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07-07-2015, 07:38 AM #1
I don't like re-inspections. Here are excerpts from my "return visit policy' in my reports:
...so trying to schedule return visitsis very difficult. I can usuallyschedule return inspections within 72 hours, but the return visit cannot bescheduled for a specific day or time.
I try to be very detailed inthe report so you can determine if you wish to undertake repairs yourself, orso you can determine if they have been done properly. If I recommend a professional, such as anelectrician, you should ask for a copy of the work order or invoice.
If a return visit is necessary, I willreturn for a minimum fee of seventy five dollars ($75.00). This fee may be larger depending on how muchtime is required on site (e.g. if I have to enter the attic and crawlspaceagain). Return visits will only be toinspect improvements recommended in the original report, or to inspect itemsthat were not accessible or could not be inspected during the original visit. I must have a list of items to be checkedbefore returning to the property.
There are times when a re-inspection is justified, like a couple weeks ago when the sellers were not home and the award winning 1932 Ford Coupe was under the only attic access. I could not enter the attic, so we don't know if there were any problems.
I got a request to re-inspect a 4 plex, actually two duplexes on the same lot built at different times. There were numerous problems with the roof, electrical problems in every attic, etc. I figured my re-inspection would take a couple hours at least (4 different attic accesses, remember). I called the listing agent and he said a licensed roofer and electrician did the repairs (good contractors, in fact, I have used both of them). I called the buyers agent and told her this would be a couple hundred dollar re-inspection and most of it was not really necessary. She said the client insists and is willing to pay me up front.
So here (finally) is my question. Does anyone have stronger comments or policies regarding re-inspections? I would like to just say no, but there are times like the obstructed attic access or an out of town client when a re-inspection is not an unreasonable request. But if a licensed contractor made the improvements (and receipt is available) does anyone just refuse to do a re-inspection?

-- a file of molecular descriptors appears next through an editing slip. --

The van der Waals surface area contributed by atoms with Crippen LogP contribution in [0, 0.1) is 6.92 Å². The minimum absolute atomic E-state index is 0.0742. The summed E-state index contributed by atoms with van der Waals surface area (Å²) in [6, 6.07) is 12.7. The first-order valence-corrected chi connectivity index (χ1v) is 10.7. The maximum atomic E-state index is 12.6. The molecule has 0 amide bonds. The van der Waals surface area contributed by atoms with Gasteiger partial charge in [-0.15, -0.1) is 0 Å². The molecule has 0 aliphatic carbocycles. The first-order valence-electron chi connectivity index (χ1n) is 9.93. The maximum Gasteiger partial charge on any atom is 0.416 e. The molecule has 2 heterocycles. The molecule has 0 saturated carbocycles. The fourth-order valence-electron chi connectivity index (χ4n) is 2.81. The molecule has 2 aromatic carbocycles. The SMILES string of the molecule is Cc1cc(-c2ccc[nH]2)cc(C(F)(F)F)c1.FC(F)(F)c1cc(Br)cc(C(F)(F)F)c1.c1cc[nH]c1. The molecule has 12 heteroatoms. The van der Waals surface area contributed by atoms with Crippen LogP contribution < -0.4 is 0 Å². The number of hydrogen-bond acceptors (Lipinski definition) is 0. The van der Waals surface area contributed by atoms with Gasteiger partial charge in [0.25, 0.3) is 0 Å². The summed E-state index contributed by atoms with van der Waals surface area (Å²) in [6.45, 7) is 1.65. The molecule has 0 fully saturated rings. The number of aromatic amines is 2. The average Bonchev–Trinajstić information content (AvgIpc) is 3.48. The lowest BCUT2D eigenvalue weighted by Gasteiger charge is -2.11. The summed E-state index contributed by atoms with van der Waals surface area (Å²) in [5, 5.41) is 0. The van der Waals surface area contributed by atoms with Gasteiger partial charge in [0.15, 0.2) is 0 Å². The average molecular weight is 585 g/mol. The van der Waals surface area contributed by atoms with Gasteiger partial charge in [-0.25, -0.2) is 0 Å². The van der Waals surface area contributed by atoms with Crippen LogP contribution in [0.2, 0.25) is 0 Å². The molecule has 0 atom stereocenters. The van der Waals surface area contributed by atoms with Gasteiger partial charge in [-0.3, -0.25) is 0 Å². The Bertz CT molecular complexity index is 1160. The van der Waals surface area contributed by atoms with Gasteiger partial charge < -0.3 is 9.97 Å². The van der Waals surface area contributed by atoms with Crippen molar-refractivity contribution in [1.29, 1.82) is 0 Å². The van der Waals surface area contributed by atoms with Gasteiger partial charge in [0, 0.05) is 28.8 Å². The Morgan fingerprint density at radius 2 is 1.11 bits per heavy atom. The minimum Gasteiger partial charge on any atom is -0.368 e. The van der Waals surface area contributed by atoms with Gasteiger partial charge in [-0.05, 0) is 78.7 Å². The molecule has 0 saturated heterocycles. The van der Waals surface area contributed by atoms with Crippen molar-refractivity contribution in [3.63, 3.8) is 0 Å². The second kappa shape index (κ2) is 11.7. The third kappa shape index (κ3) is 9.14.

My plan is to change my comment to read a minimum fee of $150 (or more), and maybe say something about not re-inspecting items improved by a licensed contractor. And/or not re-inspecting items that any client could see for themselves.
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07-07-2015, 08:18 AM #2
I have a slightly different take. I would not call that a RE-inspection although I don't have a better term. I don't have a problem going back to finish an inspection and I work it into the schedule just like anything else. Of course there is a fee for this service unless it is my fault (rare indeed!)
If I go back, I will be paid at the normal rate. And I treat it just like any other inspection with my minimum fee being $150 just to show up and going up from there depending on the amount of time it will take.
Reinspections of something I have already inspected for the purpose of evaluating repairs are a horse of a different color. I don't like them and openly discourage my client but sometimes there is a need, like for out of town buyers. Again my minimum fee is $150 just to show up with the normal fee being 1/2 of the original inspection fee and i only inspect the items specifically listed on the repair addendum.
My take on all of the above is to let your price dictate what you do or don't inspect. Like crawl spaces foundations, I charge extra because I don't like doing them but if I do them I will get paid enough extra to overcome my discomfort!
Rather than try to come up with some better verbiage, just raise your price which will speak for itself.